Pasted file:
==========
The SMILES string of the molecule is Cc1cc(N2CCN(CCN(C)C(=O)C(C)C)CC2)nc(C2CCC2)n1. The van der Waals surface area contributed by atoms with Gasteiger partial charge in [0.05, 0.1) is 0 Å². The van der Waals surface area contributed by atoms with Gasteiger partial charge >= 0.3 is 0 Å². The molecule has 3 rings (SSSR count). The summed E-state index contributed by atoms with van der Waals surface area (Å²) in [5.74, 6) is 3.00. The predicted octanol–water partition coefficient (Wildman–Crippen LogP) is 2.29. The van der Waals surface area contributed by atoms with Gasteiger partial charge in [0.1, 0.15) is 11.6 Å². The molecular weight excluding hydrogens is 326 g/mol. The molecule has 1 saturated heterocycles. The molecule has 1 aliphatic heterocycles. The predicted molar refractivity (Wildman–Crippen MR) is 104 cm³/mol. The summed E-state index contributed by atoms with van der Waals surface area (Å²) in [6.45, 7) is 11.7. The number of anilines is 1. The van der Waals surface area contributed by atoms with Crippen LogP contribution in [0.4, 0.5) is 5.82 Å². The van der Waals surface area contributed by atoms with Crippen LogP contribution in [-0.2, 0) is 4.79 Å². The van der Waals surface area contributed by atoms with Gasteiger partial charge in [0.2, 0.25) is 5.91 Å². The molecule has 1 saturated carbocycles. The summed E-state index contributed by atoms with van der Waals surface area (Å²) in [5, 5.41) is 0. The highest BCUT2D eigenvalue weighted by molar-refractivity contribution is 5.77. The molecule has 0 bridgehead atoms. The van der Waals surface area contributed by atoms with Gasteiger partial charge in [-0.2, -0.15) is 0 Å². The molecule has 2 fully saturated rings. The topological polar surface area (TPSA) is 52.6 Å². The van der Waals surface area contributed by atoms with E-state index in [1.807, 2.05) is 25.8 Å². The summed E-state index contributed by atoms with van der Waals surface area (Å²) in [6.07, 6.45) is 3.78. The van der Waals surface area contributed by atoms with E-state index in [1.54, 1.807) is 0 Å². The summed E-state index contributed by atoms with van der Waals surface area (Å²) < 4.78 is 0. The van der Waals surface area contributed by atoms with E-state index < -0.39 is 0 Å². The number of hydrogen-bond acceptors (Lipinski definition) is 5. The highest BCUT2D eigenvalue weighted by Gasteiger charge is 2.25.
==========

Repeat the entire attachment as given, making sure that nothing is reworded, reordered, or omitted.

The SMILES string of the molecule is Cc1cc(N2CCN(CCN(C)C(=O)C(C)C)CC2)nc(C2CCC2)n1. The van der Waals surface area contributed by atoms with Gasteiger partial charge in [0.05, 0.1) is 0 Å². The van der Waals surface area contributed by atoms with Gasteiger partial charge >= 0.3 is 0 Å². The molecule has 3 rings (SSSR count). The summed E-state index contributed by atoms with van der Waals surface area (Å²) in [5.74, 6) is 3.00. The predicted octanol–water partition coefficient (Wildman–Crippen LogP) is 2.29. The van der Waals surface area contributed by atoms with Gasteiger partial charge in [0.1, 0.15) is 11.6 Å². The molecular weight excluding hydrogens is 326 g/mol. The molecule has 1 saturated heterocycles. The molecule has 1 aliphatic heterocycles. The predicted molar refractivity (Wildman–Crippen MR) is 104 cm³/mol. The summed E-state index contributed by atoms with van der Waals surface area (Å²) in [6.45, 7) is 11.7. The number of anilines is 1. The van der Waals surface area contributed by atoms with Crippen LogP contribution in [0.4, 0.5) is 5.82 Å². The van der Waals surface area contributed by atoms with Crippen LogP contribution in [-0.2, 0) is 4.79 Å². The van der Waals surface area contributed by atoms with Gasteiger partial charge in [0.2, 0.25) is 5.91 Å². The molecule has 1 saturated carbocycles. The summed E-state index contributed by atoms with van der Waals surface area (Å²) in [5, 5.41) is 0. The highest BCUT2D eigenvalue weighted by molar-refractivity contribution is 5.77. The molecule has 0 bridgehead atoms. The van der Waals surface area contributed by atoms with Gasteiger partial charge in [-0.2, -0.15) is 0 Å². The molecule has 2 fully saturated rings. The topological polar surface area (TPSA) is 52.6 Å². The van der Waals surface area contributed by atoms with E-state index in [1.807, 2.05) is 25.8 Å². The summed E-state index contributed by atoms with van der Waals surface area (Å²) in [6.07, 6.45) is 3.78. The van der Waals surface area contributed by atoms with E-state index in [1.54, 1.807) is 0 Å². The summed E-state index contributed by atoms with van der Waals surface area (Å²) < 4.78 is 0. The van der Waals surface area contributed by atoms with E-state index < -0.39 is 0 Å². The number of hydrogen-bond acceptors (Lipinski definition) is 5. The highest BCUT2D eigenvalue weighted by Gasteiger charge is 2.25.